By Hesham Hassanein.
When the European Super League was announced, football was rocked to it’s core. Twelve European clubs decided to leave behind a system of merit for a more quarantined system.
The proposed league was met with criticism, backlash and protests. The reaction was so harsh that the league was dead within two days.
However, this league wouldn’t be possible without people accepting that most of the clubs involved are indeed superclubs.
Clubs that have much larger fanbases, bring in more viewers and revenue: the global faces of the European game.
What if Africa’s elite clubs broke off and formed their own Super League? The idea isn’t as far-fetched as you might think – FIFA has been working on a new “African Super League” for some time now.
It goes without saying that a Super League in Africa is as welcome as a Super League in Europe, but if it were to happen, who are Africa’s Super Clubs? Which clubs have the most fanbase, viewers and wealth on the African continent? Today, we dive in, and discover Africa’s Super Clubs.
The Kings in Africa: Who Are Africa’s Super Clubs?
We start off in Egypt with Zamalek Sporting Club. Founded in 1911, Zamalek is Africa’s second most successful club.
The White Knights are a giant of African football that has fallen on difficult time. The most successful club in all African competitions during the 20th century, Zamalek won more continental titles than any other club during that time.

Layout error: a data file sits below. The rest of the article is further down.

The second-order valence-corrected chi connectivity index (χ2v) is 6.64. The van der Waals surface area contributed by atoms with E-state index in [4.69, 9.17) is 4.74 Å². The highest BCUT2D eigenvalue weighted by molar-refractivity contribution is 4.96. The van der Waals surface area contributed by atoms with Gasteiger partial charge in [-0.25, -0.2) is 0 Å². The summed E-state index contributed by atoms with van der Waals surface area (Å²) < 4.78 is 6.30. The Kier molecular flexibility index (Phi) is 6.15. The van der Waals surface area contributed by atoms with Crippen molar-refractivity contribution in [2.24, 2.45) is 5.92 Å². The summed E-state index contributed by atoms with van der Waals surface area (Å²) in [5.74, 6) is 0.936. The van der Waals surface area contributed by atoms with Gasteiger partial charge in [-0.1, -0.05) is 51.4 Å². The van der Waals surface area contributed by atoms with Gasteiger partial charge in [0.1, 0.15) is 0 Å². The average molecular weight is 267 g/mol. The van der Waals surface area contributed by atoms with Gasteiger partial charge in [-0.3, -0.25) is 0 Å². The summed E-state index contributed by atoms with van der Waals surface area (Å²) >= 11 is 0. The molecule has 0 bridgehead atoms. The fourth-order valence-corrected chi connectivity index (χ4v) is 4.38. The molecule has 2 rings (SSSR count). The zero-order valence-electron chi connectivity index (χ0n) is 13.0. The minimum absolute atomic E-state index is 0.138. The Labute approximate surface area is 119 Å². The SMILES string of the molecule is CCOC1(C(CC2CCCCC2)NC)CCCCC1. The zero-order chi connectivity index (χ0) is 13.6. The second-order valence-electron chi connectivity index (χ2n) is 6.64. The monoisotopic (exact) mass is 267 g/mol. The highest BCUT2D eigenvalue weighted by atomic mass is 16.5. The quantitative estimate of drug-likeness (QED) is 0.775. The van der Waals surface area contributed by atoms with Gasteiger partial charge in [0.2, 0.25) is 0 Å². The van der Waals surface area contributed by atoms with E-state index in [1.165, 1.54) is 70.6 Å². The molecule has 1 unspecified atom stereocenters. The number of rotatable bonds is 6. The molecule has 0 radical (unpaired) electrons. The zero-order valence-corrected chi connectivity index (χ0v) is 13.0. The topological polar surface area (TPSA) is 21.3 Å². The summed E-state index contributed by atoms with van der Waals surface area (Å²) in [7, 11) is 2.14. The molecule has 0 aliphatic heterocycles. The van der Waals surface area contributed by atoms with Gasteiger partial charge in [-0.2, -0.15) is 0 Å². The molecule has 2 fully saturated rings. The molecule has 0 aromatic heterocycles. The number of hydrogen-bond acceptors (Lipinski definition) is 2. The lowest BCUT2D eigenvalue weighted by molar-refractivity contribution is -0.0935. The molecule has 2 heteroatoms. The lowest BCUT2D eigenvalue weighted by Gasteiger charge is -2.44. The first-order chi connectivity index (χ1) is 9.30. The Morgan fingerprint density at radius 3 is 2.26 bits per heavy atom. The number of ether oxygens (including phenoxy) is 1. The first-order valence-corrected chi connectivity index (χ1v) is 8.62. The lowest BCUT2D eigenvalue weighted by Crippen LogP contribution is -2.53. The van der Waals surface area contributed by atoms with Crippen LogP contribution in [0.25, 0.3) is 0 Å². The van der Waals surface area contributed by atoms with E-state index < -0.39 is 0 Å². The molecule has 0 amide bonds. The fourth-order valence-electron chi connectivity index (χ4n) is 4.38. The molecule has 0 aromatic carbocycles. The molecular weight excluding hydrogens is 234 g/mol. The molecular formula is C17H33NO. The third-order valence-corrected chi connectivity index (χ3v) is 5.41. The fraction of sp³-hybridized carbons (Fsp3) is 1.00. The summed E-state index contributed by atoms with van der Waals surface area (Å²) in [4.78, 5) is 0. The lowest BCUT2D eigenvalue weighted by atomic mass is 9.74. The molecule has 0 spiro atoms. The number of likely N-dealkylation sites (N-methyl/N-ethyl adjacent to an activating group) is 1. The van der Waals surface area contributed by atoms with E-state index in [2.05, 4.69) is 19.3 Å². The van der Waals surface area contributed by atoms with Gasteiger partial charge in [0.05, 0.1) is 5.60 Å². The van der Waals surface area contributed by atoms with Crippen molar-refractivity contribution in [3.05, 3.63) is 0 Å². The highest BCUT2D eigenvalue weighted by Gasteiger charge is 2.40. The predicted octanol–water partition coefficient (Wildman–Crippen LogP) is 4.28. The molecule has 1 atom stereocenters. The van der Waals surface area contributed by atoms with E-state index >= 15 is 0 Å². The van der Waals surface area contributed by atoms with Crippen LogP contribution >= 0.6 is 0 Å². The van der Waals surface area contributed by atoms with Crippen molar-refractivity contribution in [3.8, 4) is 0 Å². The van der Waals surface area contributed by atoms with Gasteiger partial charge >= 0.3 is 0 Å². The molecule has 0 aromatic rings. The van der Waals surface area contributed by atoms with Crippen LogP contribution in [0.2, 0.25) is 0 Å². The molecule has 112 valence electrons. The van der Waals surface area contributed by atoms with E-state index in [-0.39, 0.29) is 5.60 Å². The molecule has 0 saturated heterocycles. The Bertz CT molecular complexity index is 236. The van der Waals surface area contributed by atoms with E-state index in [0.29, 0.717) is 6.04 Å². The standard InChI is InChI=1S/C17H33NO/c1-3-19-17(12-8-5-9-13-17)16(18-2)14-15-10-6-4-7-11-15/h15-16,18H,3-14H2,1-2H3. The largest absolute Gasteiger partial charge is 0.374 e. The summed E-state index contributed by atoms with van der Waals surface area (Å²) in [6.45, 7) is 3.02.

Five-time Champions League winners and twelve-time Egyptian champions, the White Knights enjoy a sizeable fan base across the continent.
Despite this, Zamalek could be seen as the Arsenal of the African Super League — no doubt a historical and financial behemoth of the African game, but one whose last two decades have been mostly tough.
Despite a few successful years sprinkled amongst two decades of failure, Zamalek’s arch rivals Al Ahly have dominated the game in Egypt and Africa for the past twenty years.
Zamalek fans have felt left behind, and similar to Arsenal, are extremely unhappy with the current management of the club.
Seen as the club of Egypt’s wealthy, Zamalek was the favourite club of the Egyptian monarchy before the days of the republic. Known as the “Academy of Art” Zamalek is historically known for playing attractive, fast paced football.
European Super Club equivalent: Arsenal FC
Next up we have Africa’s answer to Real Madrid: Al Ahly. The most successful club in African history.
Having won nine champions league titles and over forty Egyptian league championships, Al Ahly are in a league of their own.
The defending Champions league winners are the most popular club on the continent and their name instils fear into whoever draws them in a competition.
Often accused as being the favoured club of the Egyptian government, Al Ahly’s incredible success is often a heavy debate in Egypt and Africa. One of these accusations even came from the Sheffield United owner.
But regardless of all this, results are results, and Al Ahly are a club that constantly finishes on top. With a new stadium coming soon, it is highly unlikely their dominance will slow down.